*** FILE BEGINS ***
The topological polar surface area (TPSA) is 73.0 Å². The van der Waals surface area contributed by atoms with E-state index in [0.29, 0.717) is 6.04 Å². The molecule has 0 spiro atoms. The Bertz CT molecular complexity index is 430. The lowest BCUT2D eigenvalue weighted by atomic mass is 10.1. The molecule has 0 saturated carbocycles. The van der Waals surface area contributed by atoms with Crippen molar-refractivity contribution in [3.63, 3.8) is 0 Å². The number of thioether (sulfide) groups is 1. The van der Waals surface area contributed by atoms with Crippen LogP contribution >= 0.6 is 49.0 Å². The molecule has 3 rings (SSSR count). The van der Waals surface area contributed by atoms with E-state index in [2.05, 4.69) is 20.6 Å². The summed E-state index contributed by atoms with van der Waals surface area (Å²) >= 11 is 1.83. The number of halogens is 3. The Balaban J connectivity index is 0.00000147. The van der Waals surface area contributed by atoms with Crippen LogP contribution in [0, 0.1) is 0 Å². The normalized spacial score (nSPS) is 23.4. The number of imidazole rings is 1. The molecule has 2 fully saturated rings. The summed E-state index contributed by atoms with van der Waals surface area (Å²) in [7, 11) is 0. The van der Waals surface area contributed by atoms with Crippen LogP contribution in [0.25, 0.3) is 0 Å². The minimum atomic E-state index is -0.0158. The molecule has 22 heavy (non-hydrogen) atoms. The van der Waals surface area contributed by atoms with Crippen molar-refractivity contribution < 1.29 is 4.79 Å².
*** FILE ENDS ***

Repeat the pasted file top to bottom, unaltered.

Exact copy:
The topological polar surface area (TPSA) is 73.0 Å². The van der Waals surface area contributed by atoms with E-state index in [0.29, 0.717) is 6.04 Å². The molecule has 0 spiro atoms. The Bertz CT molecular complexity index is 430. The lowest BCUT2D eigenvalue weighted by atomic mass is 10.1. The molecule has 0 saturated carbocycles. The van der Waals surface area contributed by atoms with Crippen molar-refractivity contribution in [3.63, 3.8) is 0 Å². The number of thioether (sulfide) groups is 1. The van der Waals surface area contributed by atoms with Crippen LogP contribution >= 0.6 is 49.0 Å². The molecule has 3 rings (SSSR count). The van der Waals surface area contributed by atoms with E-state index in [2.05, 4.69) is 20.6 Å². The summed E-state index contributed by atoms with van der Waals surface area (Å²) >= 11 is 1.83. The number of halogens is 3. The Balaban J connectivity index is 0.00000147. The van der Waals surface area contributed by atoms with Crippen LogP contribution in [0, 0.1) is 0 Å². The normalized spacial score (nSPS) is 23.4. The number of imidazole rings is 1. The molecule has 2 fully saturated rings. The summed E-state index contributed by atoms with van der Waals surface area (Å²) in [7, 11) is 0. The van der Waals surface area contributed by atoms with Crippen LogP contribution in [0.25, 0.3) is 0 Å². The minimum atomic E-state index is -0.0158. The molecule has 22 heavy (non-hydrogen) atoms. The van der Waals surface area contributed by atoms with Crippen molar-refractivity contribution < 1.29 is 4.79 Å².